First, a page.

What is a Personal Computer?

Personal Computers, or sometimes called PCs, are used in many aspects of our lives. It can be used for leisure such as playing games, surfing the Internet, watching videos, connecting with friends and families, and many more.

PCs are also used at work. It is used to simplify tasks and get rid of manual processing of documents or activities that may take a long time to complete. For example, instead of using a typewriter, PCs help people type documents faster and makes editing them simpler. When completed, the document can be saved in the PC and can even be shared with others.

For learning purposes, PCs can be used to access study materials that are stored online. Schools nowadays even conduct lessons online so that children need not go to school to attend lessons. Instead, they may do so at the comfort of their homes by viewing a live or recorded lesson using the PC.

Besides those mentioned above, there are millions of other uses of PCs. And you will slowly discover them one by one as you learn how to use personal computers. So letâs begin learning about the basics of using the PC.

Types of PCs

There are three different types of personal computers, and they are called the Desktop, Laptop, and Tablet. They look like this:

New Tools for Old Age (Tit-bITs 1 of 11) - How to Use Personal Computers - Image 1

Letâs familiarize ourselves with the various parts of the computer, beginning with the desktop.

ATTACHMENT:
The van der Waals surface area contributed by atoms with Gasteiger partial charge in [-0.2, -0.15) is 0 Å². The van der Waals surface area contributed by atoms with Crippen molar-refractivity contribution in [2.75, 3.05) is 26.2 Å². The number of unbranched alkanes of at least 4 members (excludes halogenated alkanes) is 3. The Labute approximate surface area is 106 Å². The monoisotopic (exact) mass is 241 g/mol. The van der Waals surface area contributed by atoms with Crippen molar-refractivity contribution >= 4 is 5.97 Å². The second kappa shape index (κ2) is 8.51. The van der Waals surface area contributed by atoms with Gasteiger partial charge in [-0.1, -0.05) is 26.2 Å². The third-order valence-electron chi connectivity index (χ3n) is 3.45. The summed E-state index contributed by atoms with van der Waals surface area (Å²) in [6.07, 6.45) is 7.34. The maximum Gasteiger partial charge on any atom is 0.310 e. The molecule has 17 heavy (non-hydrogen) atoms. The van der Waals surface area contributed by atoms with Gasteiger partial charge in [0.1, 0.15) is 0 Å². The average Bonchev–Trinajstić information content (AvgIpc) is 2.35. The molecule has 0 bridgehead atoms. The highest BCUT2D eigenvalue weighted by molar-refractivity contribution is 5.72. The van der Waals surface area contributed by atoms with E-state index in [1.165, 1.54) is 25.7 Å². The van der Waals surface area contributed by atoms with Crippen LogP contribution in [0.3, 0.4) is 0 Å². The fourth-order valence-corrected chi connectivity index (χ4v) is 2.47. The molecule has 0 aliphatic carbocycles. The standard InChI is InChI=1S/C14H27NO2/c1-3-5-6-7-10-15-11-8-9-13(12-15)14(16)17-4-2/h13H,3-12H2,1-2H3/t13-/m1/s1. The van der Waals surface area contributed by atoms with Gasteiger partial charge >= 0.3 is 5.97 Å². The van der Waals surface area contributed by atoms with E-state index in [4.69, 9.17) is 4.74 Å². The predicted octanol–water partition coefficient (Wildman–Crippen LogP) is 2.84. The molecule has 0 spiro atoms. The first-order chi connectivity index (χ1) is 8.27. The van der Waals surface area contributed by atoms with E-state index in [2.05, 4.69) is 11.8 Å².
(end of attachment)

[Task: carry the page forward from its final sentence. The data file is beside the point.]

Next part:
What makes up a Desktop?

A desktop consists of a monitor, mouse, keyboard, and the Central Processing Unit (CPU).

Desktops are normally placed on the table. Since there are many components, they are not usually moved around. They are also heavy, and need to be plugged to a power outlet to work.

New Tools for Old Age (Tit-bITs 1 of 11) - How to Use Personal Computers - Image 2

Monitor: Similar to your TV screen, it is used to display text, images and videos.

New Tools for Old Age (Tit-bITs 1 of 11) - How to Use Personal Computers - Image 3

Mouse: It is used to move the position of the cursor/pointer found in the monitor screen. A cursor typically looks like this . It indicates the position on the monitor to which you are pointing at. You can change the position of the cursor by moving your mouse.

Now that you know what is a cursor, then how to use a mouse?

Usually, a mouse has two buttons and a wheel scroll.

  • The left button is used to click and open applications, menus, icons, etc
  • The Right button opens the menu for shortcuts. You will get different menus when you click on the right button at different applications
  • The Wheel scroll located in between the left and right button, can be used to move up or down a page


Keyboard: It is used to type words, numbers, and characters into the PC. A close-up look of a typical keyboard looks like the picture below. Familiarize yourself with the various keys shown by the arrows. Some keyboards might have a slightly different layout. However, they will definitely have these keys.

New Tools for Old Age (Tit-bITs 1 of 11) - How to Use Personal Computers - Image 4

Here is a quick explanation on how to use the various keys of the keyboard:

At the centre area of your keyboard you will find the letter keys. As you type, you will get lower-case alphabets. To get upper-case letters, there are two methods you can take:

1. Hold down âShiftâ key while typing the letters